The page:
Friday, June 24, 2005

The Left Backs Private Social Security Accounts!!

Maybe there is now some hope that the left will start creating a new politics, after sticking with old-left ideas for decades after they became obsolete. William Greider, writing in The Nation magazine, has called for reforming social security by creating private retirement savings accounts.

For decades, the right has taken the initiative on this issue by supporting privatization plans that would allow people to invest their retirement funds in the stock market. These plans are so risky that they would inevitably leave an entire age cohort in the lurch some day, after the stock market suddenly droped. Even worse, they would distort our politics: anyone who has invested in the stock market knows that there is a real temptation to back political initiatives that raise the value of your stocks in the short to middle term, even if they are not best for the country in the long term.

The right has made some progress with these proposals, because the left has not advanced any proposals of its own. The left has just defended the existing Social Security System, a dinosaur left over from the 1930s, a time when people had faith in centralized government bureaucracies. Today, most people realize that our society is too dominated by centralized organizations, and they want something smaller scale. Until now, only the right has offered a plan to decentralize social security.

Now, Greider has called for compulsory retirement savings. People should be required to put some percent of their earnings in private retirement accounts, which would be based on the secure investments that pension funds usually make. This is a great improvement over conservative proposals: it keeps their idea of small scale, privately owner accounts, but it removes the risk of investing in the stock market.

I think we advance an even better proposal in the Preservation Institute Study “Social Security: A Liberal Approach to Privatization.” We say that social security taxes should be used to pay for a refundable tax credit that can be put in a retirement savings account, with the same credit for everyone who works.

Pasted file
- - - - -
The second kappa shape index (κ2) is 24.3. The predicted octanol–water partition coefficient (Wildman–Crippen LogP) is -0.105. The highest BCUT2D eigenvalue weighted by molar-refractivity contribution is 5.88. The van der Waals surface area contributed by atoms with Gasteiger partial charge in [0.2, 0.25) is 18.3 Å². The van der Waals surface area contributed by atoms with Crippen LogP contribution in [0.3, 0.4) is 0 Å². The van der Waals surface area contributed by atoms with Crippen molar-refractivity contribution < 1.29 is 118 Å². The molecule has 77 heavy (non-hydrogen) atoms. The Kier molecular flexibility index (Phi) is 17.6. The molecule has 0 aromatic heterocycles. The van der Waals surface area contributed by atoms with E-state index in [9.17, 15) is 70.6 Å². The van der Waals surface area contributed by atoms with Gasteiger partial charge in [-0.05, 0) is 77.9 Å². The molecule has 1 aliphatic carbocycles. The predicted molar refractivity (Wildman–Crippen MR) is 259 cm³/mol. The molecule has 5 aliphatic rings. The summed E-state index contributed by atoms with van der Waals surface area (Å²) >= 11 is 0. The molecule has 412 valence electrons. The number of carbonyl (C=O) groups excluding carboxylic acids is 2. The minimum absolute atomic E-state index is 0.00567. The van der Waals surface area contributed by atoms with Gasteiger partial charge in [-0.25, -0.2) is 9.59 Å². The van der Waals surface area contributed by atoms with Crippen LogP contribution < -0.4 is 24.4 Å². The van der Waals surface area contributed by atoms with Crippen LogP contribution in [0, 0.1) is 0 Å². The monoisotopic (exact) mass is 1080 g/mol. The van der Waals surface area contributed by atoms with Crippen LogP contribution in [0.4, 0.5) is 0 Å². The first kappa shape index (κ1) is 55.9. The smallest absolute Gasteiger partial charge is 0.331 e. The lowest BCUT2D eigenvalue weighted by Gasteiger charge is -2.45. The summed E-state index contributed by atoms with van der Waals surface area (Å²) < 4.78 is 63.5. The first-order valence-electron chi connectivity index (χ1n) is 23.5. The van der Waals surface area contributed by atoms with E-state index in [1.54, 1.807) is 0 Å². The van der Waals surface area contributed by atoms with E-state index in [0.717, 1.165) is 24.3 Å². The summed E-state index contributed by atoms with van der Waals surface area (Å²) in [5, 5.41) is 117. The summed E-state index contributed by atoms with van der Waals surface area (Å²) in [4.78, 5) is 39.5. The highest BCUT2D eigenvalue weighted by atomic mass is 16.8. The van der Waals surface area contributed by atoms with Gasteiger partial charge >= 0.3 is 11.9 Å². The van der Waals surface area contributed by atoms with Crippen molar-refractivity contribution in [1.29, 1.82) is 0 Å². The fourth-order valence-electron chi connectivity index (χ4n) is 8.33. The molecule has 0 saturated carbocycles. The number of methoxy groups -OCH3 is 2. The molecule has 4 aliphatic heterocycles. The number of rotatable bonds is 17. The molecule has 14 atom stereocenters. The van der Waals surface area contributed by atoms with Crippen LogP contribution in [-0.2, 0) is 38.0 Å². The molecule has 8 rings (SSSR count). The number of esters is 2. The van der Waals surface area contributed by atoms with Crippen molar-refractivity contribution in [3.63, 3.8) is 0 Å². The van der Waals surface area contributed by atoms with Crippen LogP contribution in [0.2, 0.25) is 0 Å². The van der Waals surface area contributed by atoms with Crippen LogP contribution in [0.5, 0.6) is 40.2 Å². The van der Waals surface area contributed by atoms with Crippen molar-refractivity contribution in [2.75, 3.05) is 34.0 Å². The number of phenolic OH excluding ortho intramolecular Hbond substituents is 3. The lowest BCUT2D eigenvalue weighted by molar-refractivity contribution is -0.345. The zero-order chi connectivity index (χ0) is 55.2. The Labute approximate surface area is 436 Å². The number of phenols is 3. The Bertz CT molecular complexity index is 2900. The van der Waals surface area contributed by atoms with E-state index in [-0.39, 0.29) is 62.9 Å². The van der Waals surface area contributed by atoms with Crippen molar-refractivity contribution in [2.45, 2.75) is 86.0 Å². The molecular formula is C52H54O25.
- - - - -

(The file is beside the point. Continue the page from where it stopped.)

Our proposal has two advantages over Greider’s. It uses a tax credit instead of compulsion, and it redistributes income: Greider has everyone save the same percent of their income, which leaves low income people with less to retire on, while our proposal gives everyone an equal tax credit to put in their retirement account.

Nevertheless, Greider’s article is an important step. The left has gone beyond just saying “no” to conservative proposals to reform social security. Instead, it has begun to formulate positive proposals of its own.

(William Greider, “Riding Into the Sunset,” The Nation, June 27, 2005, is available at

("Social Security: A Liberal Approach to Privatization" is available at

Frank Gehry’s Disney Hall: Theme-Park Architecture

Frank Gehry’s Disney Concert Hall looks like a glittering piece of tinsel. It is symbolically perfect in the center of tinseltown.

It makes sense that Los Angeles produced Gehry, since his work has all the qualities that Los Angeles developed as the center of the twentieth-century entertainment industry. It is flashy, new and different, striking in a superficial way that is meant to call attention to itself – just like a new Hollywood movie that is short on substance but full of special effects.

Now that we have Disney Hall, modernist architecture critics have to think twice before they talk about “theme park architecture.” Modernists often say that traditional architecture looks like it belongs in a theme park. They thought it was very funny when Disney corporation built the new town of Celebration, Florida: the world’s most famous theme park developer was building in traditional style.

But when Disneyland opened in the 1950s, it included Tomorrowland as well as Main Street USA. Now we have two developments with the Disney name, one that looks like Main Street USA and one that looks like Tomorrowland carried to an extreme. It is time to think again about what “theme park architecture” means.

Theme parks are designed to attract gaping tourists. Celebration, Florida, was designed to look like Main Street, because that is how people want to live. When Frank Gehry built the Guggenheim Museum in Bilbao, it attracted so many gaping tourists that it revitalized the city economically, and cities all over the world wanted a Gehry building to attract those gaping tourists. There is no doubt that the most successful theme-park architect in history is Frank Gehry.

Thursday, June 23, 2005

Capitalism and Socialism: Two Obsolete Ideologies

Capitalism and socialism were the two ideologies of the early industrial revolution. Their supporters argued about which could modernize the economy and create new wealth more rapidly, and which could use the newly created wealth to benefit the most people.

Today, everyone agrees that capitalism has won this argument, but most people do not realize that this argument has become obsolete in the developed countries.

In the developed countries, most people already have all that they need to keep them comfortable – and more. In the United States, we have more cars than licensed drivers. But this symbol of prosperity is so common and so widely used that we have moved beyond the point where it make us happy to the point where blights our cities and leaves us stuck in traffic jams.

American progressives still stick to their old politics, trying to distribute more wealth to underprivileged minorities – but minorities do not win elections.

They would do better if they realized that their old politics is obsolete. In a surplus economy, we need a politics that allows people to downshift and live more simply. That would help the majority of Americans live better lives, and it could win elections.